...It was gratifying to have inspired unconsciously so strong an affection. But his pride, his abominable pride-- his shameless avowal of what he had done with respect to Jane-- his unpardonable assurance in acknowledging, though he could not justify it, and the unfeeling manner in which he had mentioned Mr. Wickham, his cruelty towards whom he had not attempted to deny, soon overcame the pity which the consideration of his attachment had for a moment excited. She continued in very agitated reflections till the sound of Lady Catherine's carriage made her feel how unequal she was to encounter Charlotte's observation, and hurried her away to her room.

Well, that's that. The next chapter is the letter. This chapter, the next, and especially the one following it form the climax of the book. These chapters are where both Darcy and Lizzy start to change. Darcy, we have seen already, has started to change. He is humbled at the end of the interview, and is never the same man again. Lizzy changes after reading the letter. So pride becomes humility, and prejudice becomes clarity of thought. Austen, naturally enough, spends much more time on Lizzy's change of heart than Darcy's, for obvious reasons: Austen was a woman. Stay tuned for the next installment!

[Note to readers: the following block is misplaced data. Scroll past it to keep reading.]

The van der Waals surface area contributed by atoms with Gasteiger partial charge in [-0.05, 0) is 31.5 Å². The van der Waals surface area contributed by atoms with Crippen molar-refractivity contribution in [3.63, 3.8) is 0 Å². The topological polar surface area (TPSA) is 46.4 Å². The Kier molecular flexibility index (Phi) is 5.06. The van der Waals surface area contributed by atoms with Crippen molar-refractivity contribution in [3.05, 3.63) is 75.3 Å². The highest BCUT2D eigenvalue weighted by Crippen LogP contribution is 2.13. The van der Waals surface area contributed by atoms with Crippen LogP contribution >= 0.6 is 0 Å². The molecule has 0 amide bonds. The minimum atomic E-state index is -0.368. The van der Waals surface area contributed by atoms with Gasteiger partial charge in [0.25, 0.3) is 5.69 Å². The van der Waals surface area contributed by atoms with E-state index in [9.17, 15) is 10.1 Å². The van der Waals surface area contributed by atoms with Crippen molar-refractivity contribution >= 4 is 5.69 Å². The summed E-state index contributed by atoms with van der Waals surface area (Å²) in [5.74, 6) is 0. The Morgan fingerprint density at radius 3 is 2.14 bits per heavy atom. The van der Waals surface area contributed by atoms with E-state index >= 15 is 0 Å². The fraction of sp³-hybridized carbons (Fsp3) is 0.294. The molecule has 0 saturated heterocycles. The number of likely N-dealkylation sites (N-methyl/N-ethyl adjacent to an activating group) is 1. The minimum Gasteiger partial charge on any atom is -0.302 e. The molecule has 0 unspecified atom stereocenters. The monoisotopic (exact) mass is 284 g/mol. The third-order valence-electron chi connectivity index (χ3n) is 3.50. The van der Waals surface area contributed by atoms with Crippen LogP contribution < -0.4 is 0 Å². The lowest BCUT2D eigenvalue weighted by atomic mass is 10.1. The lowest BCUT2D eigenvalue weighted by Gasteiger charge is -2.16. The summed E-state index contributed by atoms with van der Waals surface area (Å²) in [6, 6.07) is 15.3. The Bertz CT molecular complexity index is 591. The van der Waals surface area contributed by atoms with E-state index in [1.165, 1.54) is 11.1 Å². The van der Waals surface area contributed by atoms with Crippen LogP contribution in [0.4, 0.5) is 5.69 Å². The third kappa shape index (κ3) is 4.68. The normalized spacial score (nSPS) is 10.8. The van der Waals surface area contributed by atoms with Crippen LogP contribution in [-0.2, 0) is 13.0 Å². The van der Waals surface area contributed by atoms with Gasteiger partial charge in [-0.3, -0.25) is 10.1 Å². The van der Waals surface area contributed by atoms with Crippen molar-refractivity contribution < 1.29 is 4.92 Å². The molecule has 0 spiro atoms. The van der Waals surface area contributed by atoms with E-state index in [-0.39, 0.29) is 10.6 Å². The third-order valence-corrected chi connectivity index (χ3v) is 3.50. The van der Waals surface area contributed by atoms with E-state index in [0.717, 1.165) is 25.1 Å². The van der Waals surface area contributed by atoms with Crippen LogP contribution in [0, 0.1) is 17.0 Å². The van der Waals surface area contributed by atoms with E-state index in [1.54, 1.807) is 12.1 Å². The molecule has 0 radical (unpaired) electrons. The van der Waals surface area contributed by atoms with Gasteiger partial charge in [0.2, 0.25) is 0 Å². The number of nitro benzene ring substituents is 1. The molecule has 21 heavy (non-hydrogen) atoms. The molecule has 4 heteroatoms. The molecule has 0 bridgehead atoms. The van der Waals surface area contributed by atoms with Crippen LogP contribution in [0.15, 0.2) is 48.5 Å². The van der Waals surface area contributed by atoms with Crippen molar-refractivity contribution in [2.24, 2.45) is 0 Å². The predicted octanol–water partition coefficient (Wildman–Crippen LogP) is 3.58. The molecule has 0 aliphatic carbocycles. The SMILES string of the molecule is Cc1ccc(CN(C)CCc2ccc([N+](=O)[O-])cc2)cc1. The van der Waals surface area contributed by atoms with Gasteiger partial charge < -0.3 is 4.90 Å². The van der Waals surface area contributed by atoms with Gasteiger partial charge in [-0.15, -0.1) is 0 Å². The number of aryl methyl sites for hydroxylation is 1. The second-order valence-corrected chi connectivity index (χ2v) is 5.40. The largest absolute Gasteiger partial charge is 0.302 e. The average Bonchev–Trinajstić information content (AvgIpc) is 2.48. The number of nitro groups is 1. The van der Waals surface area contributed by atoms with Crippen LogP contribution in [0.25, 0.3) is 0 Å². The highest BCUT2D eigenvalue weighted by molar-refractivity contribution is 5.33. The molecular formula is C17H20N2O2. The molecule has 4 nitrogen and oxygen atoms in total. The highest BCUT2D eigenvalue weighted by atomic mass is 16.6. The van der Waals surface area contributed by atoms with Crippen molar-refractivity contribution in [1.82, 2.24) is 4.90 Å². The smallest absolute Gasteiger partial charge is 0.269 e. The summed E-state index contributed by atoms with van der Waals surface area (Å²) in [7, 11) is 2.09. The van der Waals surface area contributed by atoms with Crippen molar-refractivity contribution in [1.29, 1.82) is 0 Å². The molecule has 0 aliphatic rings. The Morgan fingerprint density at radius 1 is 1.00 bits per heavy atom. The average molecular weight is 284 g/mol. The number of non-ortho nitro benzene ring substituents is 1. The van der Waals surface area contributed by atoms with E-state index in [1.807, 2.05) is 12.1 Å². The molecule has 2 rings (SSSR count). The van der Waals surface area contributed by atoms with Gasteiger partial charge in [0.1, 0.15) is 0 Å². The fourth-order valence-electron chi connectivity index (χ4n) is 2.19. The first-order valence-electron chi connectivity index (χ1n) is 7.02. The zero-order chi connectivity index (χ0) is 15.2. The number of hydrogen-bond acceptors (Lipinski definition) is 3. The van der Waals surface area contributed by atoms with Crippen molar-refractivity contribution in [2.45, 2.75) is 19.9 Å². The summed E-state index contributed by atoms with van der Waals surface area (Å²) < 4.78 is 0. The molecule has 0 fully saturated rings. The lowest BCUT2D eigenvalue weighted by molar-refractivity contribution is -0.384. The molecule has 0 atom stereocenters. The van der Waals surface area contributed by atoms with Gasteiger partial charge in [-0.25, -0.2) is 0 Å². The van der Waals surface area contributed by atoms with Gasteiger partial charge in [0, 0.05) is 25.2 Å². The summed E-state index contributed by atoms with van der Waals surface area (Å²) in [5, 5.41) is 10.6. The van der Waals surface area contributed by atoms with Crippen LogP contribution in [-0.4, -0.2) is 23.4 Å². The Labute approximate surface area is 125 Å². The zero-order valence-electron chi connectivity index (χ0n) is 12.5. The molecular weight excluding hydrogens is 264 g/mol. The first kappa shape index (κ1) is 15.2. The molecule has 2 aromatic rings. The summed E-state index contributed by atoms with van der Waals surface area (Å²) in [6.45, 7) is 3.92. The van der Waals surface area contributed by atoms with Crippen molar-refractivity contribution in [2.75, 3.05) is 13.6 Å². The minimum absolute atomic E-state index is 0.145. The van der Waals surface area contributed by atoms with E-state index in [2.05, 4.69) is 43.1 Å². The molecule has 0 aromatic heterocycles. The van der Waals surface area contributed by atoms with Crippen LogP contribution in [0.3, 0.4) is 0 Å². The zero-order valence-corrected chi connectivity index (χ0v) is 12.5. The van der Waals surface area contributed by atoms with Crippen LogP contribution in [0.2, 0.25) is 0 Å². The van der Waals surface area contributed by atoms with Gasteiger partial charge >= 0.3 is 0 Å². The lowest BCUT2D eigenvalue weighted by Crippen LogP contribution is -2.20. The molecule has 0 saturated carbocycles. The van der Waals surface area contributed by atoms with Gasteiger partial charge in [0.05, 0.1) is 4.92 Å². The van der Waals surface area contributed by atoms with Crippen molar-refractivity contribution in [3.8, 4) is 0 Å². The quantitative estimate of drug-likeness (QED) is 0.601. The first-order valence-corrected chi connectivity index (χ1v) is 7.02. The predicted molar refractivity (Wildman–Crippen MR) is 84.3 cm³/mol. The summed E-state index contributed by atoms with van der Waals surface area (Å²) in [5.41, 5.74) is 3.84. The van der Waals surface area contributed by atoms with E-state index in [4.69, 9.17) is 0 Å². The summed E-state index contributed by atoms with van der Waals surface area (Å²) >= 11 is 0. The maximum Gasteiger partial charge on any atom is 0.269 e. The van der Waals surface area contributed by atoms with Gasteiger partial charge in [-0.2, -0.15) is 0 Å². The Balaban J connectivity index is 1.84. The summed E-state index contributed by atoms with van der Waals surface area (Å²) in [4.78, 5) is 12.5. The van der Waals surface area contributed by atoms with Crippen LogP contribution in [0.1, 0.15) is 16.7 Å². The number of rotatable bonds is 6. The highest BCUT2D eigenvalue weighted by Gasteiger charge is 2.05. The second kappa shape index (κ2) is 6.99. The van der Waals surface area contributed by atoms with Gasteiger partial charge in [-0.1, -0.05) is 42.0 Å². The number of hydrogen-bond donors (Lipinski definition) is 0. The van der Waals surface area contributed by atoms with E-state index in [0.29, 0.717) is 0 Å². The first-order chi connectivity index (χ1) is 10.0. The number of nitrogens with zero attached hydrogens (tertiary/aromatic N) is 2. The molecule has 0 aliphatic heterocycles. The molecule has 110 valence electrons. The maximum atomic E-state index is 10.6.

1 Comments:

At December 04, 2006 8:37 AM, Blogger Susan said...

*rubs hands together gleefully* I've been waiting for some time for this chapter :).

I definitely think that Colonel Fitzwilliam making known his intentions refers to his comments about "the younger son of an earl." If not purposely directed toward Lizzy, they definitely had an "I must marry for money" message that Lizzy read quite correctly.

...he immediately began an inquiry after her health, imputing his visit to a wish of hearing that she were better.